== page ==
Today, as advocates participate in the third annual Women’s March to push for legislation and policies that advance human rights, women’s rights, immigration and healthcare reform, and more, we’re featuring a roundup of some of our most recent and relevant blog posts about women’s issues and women’s rights. Check out our women’s studies, gender studies, and immigration list and our books about human rights for a more in-depth read on the relevant topics.
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In this post Shani Orgad, author of Heading Home: Motherhood, Work, and the Failed Promise of Equality revelations of her research was that one of the biggest reasons women leave their careers is motherhood; specifically, that women underestimate the difficulties of combining employment and parenting.
Author of Afro-Dog: Blackness and the Animal Question, Bénédicte Boisseron discusses intersectionality and the black analogy in the feminist movement as well as in animal rights activism.
Book review by Joy Castro of Tainted Witness: Why We Doubt What Women Say About Their Lives, by Leigh Gilmore, in which Castro disscusses Leigh’s scholarship in the wake of the 2016 election.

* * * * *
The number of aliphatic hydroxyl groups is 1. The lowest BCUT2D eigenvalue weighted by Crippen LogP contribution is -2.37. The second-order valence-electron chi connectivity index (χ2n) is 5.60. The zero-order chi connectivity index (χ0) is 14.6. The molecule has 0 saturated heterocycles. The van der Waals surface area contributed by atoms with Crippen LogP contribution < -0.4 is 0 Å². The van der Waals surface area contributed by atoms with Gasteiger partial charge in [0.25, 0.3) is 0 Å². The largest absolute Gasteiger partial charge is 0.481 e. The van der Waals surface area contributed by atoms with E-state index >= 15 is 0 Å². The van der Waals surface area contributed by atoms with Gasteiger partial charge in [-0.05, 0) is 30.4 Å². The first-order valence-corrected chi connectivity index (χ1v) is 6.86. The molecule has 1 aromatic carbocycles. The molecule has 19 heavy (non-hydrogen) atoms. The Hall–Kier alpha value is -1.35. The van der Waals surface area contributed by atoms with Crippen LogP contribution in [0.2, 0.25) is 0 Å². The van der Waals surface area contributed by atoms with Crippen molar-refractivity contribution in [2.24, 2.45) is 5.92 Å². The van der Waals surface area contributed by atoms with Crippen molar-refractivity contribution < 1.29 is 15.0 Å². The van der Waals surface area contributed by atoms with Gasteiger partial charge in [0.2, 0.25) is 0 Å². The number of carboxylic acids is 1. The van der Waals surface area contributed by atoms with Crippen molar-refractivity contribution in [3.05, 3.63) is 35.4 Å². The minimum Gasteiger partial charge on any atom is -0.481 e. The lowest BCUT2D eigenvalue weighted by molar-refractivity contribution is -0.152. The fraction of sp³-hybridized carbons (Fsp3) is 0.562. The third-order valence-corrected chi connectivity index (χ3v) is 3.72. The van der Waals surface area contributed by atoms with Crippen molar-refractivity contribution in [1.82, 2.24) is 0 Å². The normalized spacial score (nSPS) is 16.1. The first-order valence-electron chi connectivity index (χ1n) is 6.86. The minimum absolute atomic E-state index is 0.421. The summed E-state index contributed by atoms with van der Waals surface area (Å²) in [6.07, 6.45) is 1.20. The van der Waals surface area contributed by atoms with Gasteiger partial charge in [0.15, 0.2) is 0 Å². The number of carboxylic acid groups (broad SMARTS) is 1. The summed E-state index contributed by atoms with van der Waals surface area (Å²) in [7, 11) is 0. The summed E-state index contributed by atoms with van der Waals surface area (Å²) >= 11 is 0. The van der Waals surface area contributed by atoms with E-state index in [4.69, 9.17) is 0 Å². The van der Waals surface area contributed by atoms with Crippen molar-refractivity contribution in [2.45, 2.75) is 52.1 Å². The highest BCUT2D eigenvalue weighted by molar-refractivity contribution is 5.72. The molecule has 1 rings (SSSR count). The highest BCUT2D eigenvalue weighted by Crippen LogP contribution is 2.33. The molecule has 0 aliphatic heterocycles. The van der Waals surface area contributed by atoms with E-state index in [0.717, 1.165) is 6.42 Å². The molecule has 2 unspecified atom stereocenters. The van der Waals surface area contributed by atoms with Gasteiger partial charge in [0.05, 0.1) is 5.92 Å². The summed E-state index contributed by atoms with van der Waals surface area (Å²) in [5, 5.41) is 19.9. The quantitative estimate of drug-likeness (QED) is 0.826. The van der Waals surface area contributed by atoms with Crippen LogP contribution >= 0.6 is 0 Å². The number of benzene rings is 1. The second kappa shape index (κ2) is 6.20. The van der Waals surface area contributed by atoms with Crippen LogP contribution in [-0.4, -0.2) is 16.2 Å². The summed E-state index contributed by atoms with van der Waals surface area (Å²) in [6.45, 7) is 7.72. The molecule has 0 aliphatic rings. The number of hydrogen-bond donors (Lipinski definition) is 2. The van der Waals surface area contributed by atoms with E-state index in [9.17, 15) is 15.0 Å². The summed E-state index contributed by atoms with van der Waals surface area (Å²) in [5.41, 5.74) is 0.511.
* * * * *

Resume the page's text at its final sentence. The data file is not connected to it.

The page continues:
Joan Wallach Scott, who discusses the enduring culture of masculinity and the lasting need for her book, Gender and the Politics of History.
Roxanne Panchasi, an Associate Professor of History at SFU (who worked with Professor Scott at Rutgers in the 1990s) sent an open invitation to colleagues, friends, and other former students to participate in a video installation to honor the 30th anniversary of Gender and the Politics of History, and the publication of a new, revised edition.
Author of Hunting Girls: Sexual Violence from The Hunger Games to Campus Rape, Kelly Oliver writes about Hollywood, the #MeToo and #TimesUp movement, campus rape, and activism.
Oliver gives a compelling presentation about the implications of women and sexual violence at the Coalition to End Sexual Exploitation Global Summit. Her presentation begins on minute 13 of this video.
Sheri Chinen Biesen author of, Film Censorship: Regulating America’s Screen, discusses how women stars such as West, Marlene Dietrich, and Katharine Hepburn were targeted and blackballed from Hollywood during the 1930s in a sexist ‘box office poison’ smear campaign, which nearly destroyed their careers.
Read excerpts of two pieces on the state of women’s rights around the world: first, an interview with Patricia Leidl about government responses to crime against women in Latin America; and second, an article by Leidl and Valerie M. Hudsonm authors of The Hillary Doctrine: Sex and American Foreign Policy, on the status of women’s rights in Yemen.